This is another common question. In short, it will depend on when you passed your test. So the dates matter! Here’s the breakdown below:
Car driving test passed on or after 1 February 2001:
Unfortunately this won’t help you with bypassing any tests. You will have to complete the CBT in order to ride a bike. But on the plus side, you’re starting in a really strong position! You have a good understanding of the road and of driving theory. You should be able to pick things up quicker as you already know the basics.
Car driving test passed before 1 February 2001:
Lucky you! You’ve got a head start. You can ride a moped (max 50cc) without L plates! If you want to upgrade to a 125cc however you’ll have to take a CBT. We would always recommend the CBT, it gives you a good understanding, a reminder of all theory and just as importantly, the confidence to get on a bike!
What documents do you have to have?
There are three documents you will have to get if you wish to ride a motorcycle. Here they are:
1. Vehicle Registration Document (VRD)
This contains your name, address and details of your motorcycle.
If your bike is new then the dealer will register you with the DVLA. However if you get your bike second hand you will have to register it. The process is straight-forward and you just need to follow the DVLA guide.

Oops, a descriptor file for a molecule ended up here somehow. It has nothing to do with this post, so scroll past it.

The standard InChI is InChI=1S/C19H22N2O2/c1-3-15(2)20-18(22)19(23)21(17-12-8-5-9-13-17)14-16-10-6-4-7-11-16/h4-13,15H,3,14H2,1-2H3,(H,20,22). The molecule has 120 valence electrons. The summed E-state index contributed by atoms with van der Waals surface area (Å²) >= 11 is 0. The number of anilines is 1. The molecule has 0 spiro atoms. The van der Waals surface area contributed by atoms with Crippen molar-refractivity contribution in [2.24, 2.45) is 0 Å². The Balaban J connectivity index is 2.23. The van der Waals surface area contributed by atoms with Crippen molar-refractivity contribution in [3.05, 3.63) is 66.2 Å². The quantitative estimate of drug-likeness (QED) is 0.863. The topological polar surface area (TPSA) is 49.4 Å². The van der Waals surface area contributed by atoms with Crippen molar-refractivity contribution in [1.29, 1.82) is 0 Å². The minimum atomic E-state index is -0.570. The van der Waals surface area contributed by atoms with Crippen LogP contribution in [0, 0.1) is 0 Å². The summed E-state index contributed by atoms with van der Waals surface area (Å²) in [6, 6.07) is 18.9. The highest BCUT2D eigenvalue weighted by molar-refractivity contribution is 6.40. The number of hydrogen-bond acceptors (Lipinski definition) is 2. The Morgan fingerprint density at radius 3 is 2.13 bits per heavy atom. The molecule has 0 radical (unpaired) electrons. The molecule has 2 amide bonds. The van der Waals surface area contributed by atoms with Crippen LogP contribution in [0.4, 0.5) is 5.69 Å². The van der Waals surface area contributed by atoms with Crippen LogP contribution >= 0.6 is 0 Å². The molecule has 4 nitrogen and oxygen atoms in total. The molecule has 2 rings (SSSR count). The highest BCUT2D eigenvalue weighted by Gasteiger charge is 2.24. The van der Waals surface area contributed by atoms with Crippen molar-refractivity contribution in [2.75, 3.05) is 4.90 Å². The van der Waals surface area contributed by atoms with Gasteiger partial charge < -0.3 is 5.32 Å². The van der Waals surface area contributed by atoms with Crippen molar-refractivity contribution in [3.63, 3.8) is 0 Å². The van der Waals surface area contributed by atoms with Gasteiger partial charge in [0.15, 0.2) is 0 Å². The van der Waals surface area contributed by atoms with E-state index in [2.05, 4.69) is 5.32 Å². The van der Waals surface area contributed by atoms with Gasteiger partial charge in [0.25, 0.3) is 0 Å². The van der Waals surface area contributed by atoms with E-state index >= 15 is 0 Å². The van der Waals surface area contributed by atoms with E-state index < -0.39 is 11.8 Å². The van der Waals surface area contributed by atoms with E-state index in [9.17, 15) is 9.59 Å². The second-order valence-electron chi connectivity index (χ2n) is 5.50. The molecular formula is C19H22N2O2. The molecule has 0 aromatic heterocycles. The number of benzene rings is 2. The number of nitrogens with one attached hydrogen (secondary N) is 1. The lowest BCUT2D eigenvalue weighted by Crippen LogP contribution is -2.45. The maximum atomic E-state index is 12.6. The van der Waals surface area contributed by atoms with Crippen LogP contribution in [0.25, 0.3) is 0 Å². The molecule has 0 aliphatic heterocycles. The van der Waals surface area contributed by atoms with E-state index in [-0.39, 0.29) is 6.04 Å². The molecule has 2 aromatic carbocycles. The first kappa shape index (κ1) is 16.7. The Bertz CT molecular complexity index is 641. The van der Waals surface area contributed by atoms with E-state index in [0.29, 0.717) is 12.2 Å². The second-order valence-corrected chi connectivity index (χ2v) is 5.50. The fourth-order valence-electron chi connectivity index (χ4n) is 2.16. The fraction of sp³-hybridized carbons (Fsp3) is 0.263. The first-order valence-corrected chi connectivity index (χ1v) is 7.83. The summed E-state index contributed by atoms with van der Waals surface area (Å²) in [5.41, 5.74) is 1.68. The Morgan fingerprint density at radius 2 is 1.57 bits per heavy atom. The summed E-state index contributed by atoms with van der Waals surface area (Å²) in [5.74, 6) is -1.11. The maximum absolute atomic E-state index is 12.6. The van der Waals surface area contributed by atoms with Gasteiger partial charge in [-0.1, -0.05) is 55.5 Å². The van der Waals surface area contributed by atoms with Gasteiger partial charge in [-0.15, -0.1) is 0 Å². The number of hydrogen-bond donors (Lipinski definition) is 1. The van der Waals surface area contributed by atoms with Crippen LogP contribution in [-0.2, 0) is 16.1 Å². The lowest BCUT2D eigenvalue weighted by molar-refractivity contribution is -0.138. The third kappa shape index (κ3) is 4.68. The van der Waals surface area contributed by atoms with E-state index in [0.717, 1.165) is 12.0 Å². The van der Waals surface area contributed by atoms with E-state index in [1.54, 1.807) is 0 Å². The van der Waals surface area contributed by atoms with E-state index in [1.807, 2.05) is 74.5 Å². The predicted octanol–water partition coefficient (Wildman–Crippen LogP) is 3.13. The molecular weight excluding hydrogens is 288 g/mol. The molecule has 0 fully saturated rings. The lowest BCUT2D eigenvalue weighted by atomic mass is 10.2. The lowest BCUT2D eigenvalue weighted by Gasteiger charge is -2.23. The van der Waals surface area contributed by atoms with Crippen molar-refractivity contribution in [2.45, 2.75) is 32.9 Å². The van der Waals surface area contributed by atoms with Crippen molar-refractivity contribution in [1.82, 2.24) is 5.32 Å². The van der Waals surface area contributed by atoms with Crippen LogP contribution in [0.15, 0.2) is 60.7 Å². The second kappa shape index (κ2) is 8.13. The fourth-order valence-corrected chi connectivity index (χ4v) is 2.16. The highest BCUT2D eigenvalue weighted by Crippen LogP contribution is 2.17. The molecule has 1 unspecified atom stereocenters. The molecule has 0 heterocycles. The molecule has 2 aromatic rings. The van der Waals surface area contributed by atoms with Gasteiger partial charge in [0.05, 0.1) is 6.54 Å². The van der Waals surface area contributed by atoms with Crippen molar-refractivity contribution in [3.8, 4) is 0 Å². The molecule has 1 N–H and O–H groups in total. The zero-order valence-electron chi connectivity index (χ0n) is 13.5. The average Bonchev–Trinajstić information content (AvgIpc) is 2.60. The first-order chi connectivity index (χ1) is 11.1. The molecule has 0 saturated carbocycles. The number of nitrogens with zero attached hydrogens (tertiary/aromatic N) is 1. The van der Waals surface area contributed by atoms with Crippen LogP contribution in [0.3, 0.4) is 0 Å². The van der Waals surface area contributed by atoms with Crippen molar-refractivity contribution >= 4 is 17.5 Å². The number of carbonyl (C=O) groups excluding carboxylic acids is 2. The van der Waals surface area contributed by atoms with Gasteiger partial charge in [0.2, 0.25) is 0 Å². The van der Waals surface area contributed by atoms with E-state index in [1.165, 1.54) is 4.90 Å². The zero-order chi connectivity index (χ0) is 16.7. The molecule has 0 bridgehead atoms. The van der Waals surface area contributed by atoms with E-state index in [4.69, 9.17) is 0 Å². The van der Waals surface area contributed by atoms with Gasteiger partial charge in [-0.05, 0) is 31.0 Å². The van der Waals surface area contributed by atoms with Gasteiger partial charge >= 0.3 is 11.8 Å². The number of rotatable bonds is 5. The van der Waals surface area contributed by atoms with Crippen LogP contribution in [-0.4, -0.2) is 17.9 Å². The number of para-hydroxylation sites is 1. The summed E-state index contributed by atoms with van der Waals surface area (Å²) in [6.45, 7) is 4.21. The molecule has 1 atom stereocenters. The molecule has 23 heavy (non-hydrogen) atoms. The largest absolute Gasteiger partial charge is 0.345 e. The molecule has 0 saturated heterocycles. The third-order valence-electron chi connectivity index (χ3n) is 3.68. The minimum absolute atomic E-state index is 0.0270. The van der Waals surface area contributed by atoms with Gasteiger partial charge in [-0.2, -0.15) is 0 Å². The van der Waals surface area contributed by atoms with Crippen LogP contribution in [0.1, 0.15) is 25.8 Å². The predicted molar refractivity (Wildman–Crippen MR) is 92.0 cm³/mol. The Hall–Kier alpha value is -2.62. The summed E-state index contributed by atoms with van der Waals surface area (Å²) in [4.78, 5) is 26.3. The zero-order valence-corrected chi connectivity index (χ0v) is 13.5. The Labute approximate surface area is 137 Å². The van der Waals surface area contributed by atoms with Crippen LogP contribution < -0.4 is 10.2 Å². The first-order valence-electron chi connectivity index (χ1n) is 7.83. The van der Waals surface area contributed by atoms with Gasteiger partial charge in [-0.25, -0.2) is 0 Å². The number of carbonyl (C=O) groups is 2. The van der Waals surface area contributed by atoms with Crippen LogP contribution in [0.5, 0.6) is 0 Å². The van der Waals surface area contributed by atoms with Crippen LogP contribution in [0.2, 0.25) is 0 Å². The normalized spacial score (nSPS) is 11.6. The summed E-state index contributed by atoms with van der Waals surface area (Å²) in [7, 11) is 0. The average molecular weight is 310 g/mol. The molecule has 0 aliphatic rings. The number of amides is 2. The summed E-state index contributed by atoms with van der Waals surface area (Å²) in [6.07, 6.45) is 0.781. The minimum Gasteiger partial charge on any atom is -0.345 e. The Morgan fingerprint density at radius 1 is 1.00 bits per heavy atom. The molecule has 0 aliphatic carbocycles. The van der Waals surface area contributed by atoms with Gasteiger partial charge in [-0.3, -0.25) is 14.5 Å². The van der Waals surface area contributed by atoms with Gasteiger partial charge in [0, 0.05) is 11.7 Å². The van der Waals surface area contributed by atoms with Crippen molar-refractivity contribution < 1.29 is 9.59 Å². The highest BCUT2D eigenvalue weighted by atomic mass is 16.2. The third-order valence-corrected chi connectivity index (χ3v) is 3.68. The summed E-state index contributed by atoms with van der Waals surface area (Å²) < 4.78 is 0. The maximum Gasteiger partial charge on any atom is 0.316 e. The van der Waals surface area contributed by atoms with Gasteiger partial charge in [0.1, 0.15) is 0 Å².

2. Motorcycle Tax
Having a valid tax disk and displaying it is a legal requirement within to UK. If you are planning on keeping to a 125cc motorcycle or lower, this will only cost £17 a year.
3. Motorcycle MOT
If your motorcycle is 3 years or older you will have to take your motorcycle to a garage once a year to have an MOT carried out. This is essentially just to check that everything is working as it should and that nothing is dangerous or in desperate need of repair.
Are there any other things you need to ride a motorcycle?
You legally have to have insurance in the UK. We have included more info on this in our article here. The cost can vary depending on a number of different things. Theft is the one of the main criteria for insurance companies. So if you can ensure that your motorcycle can be put away safely then your quote will likely be a lot lower.
The Motorcycle Gear:
The final thing you will need to organise before you’re free to cruise is the gear. Having a helmet is an absolute necessity but will most likely cost less than you think. However don’t go too cheap, this is the most important items of clothing you can wear!
In line with government regulations, all helmets worn on UK roads must meet one of the following:
- British Standard BS 6658:1985 and carry the BSI Kitemark
- UNECE Regulation 22.05
- a European Economic Area member standard offering at least the same safety and protection as BS 6658:1985, and carry a mark equivalent to the BSI Kitemark
If you would like more information on this it’s worth reading the official gov.uk summary on helmet guidelines here.
Also make sure it’s comfy! We would suggest giving it a try before you buy. We’ve gone into more detail on our helmet recommendations here if you want to start exploring.